Our Algeria, for sisters by sisters

Informations about Algeria

M’hadjeb

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Because when we say ‘M’hadjeb’ we say ‘Algeria’ !!! Ma shaa Allah! Who doesn’t love them? Here is a post we share from Umm Ibrahim – barakaAllahu fiha!

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Yesterday morning I sat with my sister-in-law for practical lessons in how to make M’hadjeb. It’s something I have wanted to learn to make for a long time now so it’s about time! M’hadjeb is similar in principle to the Pakistani/Indian Paratha in that it is a flat chapatti type of bread with a filling; in the case of M’hadjeb though, the dough is made from semolina rather than regular flour.

It is a very economical recipe at this time of year since semolina is a staple of North Africa and onions, tomatoes and peppers are in season and are cheap. Tomatoes are around 10Dinars/kilo (50halala/kg; 7p/kg)

The filling is made from equal quantities of chopped onions and peeled, seeded, chopped tomatoes. Sauté the onions until soft, add salt and the tomatoes, some chopped green pepper if desired and you can also add chili powder or caraway seed if you like. Cook until reduced and rich in flavour.

For the dough, pour semolina of medium coarseness into a large bowl – for my trial run I just used about 1 kilo of semolina and a teaspoon of salt. Pour on some tepid water and mix briskly with the hands and add enough water to obtain a dough that comes together and is kneadable.

Turn the dough out onto the table and start kneading and keep sprinkling with drops of water and pummeling, stretching and kneading. You probably need to sprinkle with water every minute. Knead really well for at least half an hour. We kneaded for about 20 minutes, covered and refrigerated and then continued in the morning for another 15 minutes.

You should finally have a soft, elastic dough that is quite sticky. You’ll find that it is easy to knead but if you leave it for a moment, it sticks to the work surface. To test, break off a small piece and stretch into a rectangle, it should stretch easily and become quite sheer.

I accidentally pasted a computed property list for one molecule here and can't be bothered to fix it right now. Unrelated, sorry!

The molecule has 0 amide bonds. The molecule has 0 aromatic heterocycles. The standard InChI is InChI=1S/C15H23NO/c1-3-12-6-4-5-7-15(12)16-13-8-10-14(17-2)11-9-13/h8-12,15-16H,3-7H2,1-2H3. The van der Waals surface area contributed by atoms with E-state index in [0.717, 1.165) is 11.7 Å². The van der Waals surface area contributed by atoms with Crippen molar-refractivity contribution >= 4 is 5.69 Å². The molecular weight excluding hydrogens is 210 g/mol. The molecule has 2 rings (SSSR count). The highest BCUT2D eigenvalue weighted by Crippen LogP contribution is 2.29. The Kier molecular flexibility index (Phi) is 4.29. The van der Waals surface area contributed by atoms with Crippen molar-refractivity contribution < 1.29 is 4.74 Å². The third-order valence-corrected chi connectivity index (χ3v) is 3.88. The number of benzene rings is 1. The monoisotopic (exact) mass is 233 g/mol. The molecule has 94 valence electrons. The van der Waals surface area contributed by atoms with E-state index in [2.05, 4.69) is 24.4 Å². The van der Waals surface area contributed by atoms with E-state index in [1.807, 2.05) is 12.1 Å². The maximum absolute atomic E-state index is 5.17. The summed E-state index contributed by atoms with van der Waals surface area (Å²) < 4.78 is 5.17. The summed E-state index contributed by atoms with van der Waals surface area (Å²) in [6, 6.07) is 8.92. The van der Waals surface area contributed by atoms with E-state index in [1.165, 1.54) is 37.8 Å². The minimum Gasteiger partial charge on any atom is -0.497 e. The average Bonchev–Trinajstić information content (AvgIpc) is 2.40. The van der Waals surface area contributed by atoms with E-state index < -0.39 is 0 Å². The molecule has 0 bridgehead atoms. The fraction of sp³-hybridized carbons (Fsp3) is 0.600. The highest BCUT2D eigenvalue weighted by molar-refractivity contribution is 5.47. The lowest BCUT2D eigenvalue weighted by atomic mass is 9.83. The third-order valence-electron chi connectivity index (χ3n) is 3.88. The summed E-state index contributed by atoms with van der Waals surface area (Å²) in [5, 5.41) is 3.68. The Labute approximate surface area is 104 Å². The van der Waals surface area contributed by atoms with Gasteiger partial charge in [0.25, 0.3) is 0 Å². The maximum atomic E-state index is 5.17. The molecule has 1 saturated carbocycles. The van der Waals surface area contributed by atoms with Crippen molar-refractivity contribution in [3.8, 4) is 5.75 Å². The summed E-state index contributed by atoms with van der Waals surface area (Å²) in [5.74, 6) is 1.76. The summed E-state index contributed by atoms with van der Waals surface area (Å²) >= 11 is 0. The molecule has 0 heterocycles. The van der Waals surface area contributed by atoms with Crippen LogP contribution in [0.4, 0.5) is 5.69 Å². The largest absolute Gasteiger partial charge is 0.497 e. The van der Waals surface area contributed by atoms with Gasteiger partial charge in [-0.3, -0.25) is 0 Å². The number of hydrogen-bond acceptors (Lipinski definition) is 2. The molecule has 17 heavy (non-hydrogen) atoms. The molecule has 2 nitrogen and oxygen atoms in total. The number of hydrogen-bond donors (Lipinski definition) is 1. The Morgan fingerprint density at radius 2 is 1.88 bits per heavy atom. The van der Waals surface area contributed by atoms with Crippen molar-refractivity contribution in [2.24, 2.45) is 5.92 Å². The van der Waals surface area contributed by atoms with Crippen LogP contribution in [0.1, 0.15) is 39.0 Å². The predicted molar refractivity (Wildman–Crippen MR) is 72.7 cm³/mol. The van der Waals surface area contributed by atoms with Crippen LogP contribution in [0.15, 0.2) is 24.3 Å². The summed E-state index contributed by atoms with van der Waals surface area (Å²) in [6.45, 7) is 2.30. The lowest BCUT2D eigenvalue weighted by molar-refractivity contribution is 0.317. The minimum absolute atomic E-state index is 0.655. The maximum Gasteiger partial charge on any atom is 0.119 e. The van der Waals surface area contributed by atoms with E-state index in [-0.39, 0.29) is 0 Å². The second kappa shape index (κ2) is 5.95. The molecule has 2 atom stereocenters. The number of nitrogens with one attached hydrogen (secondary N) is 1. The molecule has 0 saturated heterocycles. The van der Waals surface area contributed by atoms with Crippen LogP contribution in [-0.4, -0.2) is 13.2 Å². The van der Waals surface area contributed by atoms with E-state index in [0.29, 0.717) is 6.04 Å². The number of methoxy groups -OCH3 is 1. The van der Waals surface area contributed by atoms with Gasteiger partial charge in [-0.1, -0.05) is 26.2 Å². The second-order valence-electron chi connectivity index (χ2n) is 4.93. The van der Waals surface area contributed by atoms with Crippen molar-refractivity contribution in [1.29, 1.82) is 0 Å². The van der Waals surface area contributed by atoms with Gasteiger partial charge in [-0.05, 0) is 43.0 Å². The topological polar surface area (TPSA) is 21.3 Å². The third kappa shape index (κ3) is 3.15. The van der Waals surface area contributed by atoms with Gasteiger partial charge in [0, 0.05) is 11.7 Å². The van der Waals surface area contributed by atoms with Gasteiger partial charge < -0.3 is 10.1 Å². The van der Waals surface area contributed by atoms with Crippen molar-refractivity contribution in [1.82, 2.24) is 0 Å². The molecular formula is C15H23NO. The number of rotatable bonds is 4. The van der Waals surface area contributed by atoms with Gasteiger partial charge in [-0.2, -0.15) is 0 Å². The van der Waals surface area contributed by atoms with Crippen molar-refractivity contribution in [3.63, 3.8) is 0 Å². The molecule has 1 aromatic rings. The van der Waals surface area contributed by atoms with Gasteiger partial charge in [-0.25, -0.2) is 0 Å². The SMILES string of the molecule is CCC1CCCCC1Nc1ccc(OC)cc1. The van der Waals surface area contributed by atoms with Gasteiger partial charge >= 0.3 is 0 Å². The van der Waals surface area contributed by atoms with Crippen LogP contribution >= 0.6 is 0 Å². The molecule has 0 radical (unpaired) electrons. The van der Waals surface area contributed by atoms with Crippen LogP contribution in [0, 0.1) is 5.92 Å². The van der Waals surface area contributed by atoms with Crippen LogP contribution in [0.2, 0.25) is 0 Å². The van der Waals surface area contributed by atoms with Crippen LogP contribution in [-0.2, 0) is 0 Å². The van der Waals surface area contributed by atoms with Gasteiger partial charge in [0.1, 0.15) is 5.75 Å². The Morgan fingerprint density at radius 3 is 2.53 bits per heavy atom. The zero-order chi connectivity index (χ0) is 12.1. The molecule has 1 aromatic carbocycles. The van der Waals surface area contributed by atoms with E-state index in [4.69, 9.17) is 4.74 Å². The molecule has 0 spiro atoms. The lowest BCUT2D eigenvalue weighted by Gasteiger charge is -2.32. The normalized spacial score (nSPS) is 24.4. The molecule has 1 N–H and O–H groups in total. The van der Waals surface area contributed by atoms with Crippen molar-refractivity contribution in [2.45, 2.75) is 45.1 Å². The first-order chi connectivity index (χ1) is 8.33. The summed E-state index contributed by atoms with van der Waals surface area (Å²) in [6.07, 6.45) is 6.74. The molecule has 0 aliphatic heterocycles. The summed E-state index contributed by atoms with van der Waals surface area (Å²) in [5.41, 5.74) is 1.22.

Form the dough into even sized balls, about the size of a tennis ball.

Oil the table and your hands and then take one piece of dough and with the hands smooth out and flatten the dough into a large square/rectangle. Holes don’t matter too much but try to make it as even as possible and avoid very thick areas. Stretch any thick edges.
Bring the top edge down and fold to the middle of the square and then add a tablespoon of the filling and spread out to cover what will be the middle section.
Next, fold up the bottom edge, then the left side over as far as the final edge of the filling and then the right side. Pat down gently and make sure none of the filling is oozing out. Sprinkle with oil.
Carefully lift up the M’hadjeb and place on the hot plate which should be set over a medium to high heat.

Turn over with a palette knife and cook evenly on both sides.

They can also be made with no filling, and then sprinkled with sugar and eaten with coffee; these are Ma’aarek.
I’m hoping that these instructions will be an adequate reminder for me when I get back home in order to replicate what I made yesterday!
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